At the same time, our curriculum has vastly improved and so have the teachers we have hired the last several years. Even better is a new law that became effective over the summer which states: During intake at the LEAs, the LEAs MUST mention to parents about our school as a choice for their childrens' education. This new law should help our program in getting the more educable student, the "cream of the crop" so to speak and in a few years' time, we should have an astounding 7-800 students.

And just to indicate how much of a "sacred cow" deaf education in CA is, our 55 year old school is currently about 1/3 into rebuilding new buildings (looks like a war zone now) to the tune of approximately 200 million dollars.

Hehe, I only wrote this to entice Shel and some others here to apply at our school. J/K but hey, its a thought!
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Unread 10-25-2008, 12:49 PM   #10
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I agree with Shel and I might add that here in So CA, for example, of the 500 students we have enrolled, there are 350 day students because parents have moved to our area (the rule is to live in a 25 mile or less radius from the school) so the students have the best of both worlds.

What typically happens at mainstream schools, at least here in CA, is that the local districts (called LEAs) are required by law to pay 10% to the State for the education of their district students who go to our school. Because these LEAs generally know nothing about deaf education, they are so reluctant to pay this 10% that they slap together a "program" for these students and oftentimes this is nothing more than putting the students in a regular classroom with an interpreter. And before you say, "Aha, but you have 450 students", let me point out 2 things: We have sophisticated and caring enough parents who have moved within the 25 mile radius of our school for their children to be day students and the remaining 100 or so day/residential students are from LEAs that "can't educate" them".

At the same time, our curriculum has vastly improved and so have the teachers we have hired the last several years. Even better is a new law that became effective over the summer which states: During intake at the LEAs, the LEAs MUST mention to parents about our school as a choice for their childrens' education. This new law should help our program in getting the more educable student, the "cream of the crop" so to speak and in a few years' time, we should have an astounding 7-800 students.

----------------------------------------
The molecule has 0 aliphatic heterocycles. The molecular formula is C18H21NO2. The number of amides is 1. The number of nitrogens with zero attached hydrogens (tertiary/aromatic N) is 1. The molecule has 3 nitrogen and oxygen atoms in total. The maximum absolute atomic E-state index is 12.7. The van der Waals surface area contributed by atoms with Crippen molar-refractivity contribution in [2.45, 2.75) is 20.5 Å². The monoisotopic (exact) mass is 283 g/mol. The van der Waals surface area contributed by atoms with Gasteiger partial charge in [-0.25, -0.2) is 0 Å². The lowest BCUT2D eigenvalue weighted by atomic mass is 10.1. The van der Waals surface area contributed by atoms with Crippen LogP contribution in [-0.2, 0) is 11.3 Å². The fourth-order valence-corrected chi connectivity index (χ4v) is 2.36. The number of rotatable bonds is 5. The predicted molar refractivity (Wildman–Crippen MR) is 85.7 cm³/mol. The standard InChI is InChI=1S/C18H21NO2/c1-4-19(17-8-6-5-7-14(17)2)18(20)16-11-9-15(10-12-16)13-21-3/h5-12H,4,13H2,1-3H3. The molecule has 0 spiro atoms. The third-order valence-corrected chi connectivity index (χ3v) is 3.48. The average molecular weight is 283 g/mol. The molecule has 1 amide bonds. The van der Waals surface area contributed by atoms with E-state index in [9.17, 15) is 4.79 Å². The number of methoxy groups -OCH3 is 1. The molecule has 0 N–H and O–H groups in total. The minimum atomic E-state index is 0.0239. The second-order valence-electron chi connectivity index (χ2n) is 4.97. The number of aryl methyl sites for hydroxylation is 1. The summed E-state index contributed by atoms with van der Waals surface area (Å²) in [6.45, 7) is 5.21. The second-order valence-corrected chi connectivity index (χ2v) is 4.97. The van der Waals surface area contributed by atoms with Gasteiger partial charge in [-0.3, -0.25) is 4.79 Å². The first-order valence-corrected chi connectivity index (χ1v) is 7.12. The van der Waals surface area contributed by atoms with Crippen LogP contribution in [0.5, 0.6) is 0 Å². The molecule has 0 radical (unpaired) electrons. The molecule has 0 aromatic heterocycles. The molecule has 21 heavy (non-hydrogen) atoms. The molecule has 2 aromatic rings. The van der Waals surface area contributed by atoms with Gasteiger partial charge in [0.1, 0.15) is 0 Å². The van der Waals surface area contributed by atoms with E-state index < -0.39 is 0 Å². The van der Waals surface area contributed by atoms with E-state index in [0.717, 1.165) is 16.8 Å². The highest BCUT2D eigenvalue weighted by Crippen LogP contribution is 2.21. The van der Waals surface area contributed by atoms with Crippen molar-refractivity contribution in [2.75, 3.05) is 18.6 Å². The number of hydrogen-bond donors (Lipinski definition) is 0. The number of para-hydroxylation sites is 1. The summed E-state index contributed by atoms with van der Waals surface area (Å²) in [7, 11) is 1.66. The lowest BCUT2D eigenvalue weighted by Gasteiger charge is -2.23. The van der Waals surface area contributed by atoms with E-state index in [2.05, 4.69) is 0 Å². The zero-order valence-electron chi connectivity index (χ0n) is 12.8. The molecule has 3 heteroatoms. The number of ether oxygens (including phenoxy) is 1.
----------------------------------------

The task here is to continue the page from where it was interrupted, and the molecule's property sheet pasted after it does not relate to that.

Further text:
And just to indicate how much of a "sacred cow" deaf education in CA is, our 55 year old school is currently about 1/3 into rebuilding new buildings (looks like a war zone now) to the tune of approximately 200 million dollars.

Hehe, I only wrote this to entice Shel and some others here to apply at our school. J/K but hey, its a thought!
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Unread 10-25-2008, 12:54 PM   #11
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Unread 10-25-2008, 01:06 PM   #12
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I was a student at a residence school for the deaf though I never had to live at the school. The school wanted my parents to put me in the dorms so they could see more money coming in from the State, but they didn't want me to live at the school. I lived about 45 miles from the school, the daily commute was boring but it was worth it.

I used to believe all deaf schools should be closed, but I thought if every State will shut the dorms down and open regional day deaf schools, the children will be home with their families daily like hearing children do.

I have more to say, but I want to think more carefully before I do.
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Unread 10-25-2008, 01:19 PM   #13
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I was a student at a residence school for the deaf though I never had to live at the school. The school wanted my parents to put me in the dorms so they could see more money coming in from the State, but they didn't want me to live at the school. I lived about 45 miles from the school, the daily commute was boring but it was worth it.

I used to believe all deaf schools should be closed, but I thought if every State will shut the dorms down and open regional day deaf schools, the children will be home with their families daily like hearing children do.

I have more to say, but I want to think more carefully before I do.
In many cases, the dorms are what makes it possible for children to receive full access to language/communication since many of their parents do not learn sign language and cant communicate with their children at all. Sure, in some cases, some children are better off at home with their families but in other cases some children are better off in the dorms. I know of a few students who are lucky to be in the dorms cuz where their family live are in the neighborhoods where violence is rampant (gangs, drugs, and etc).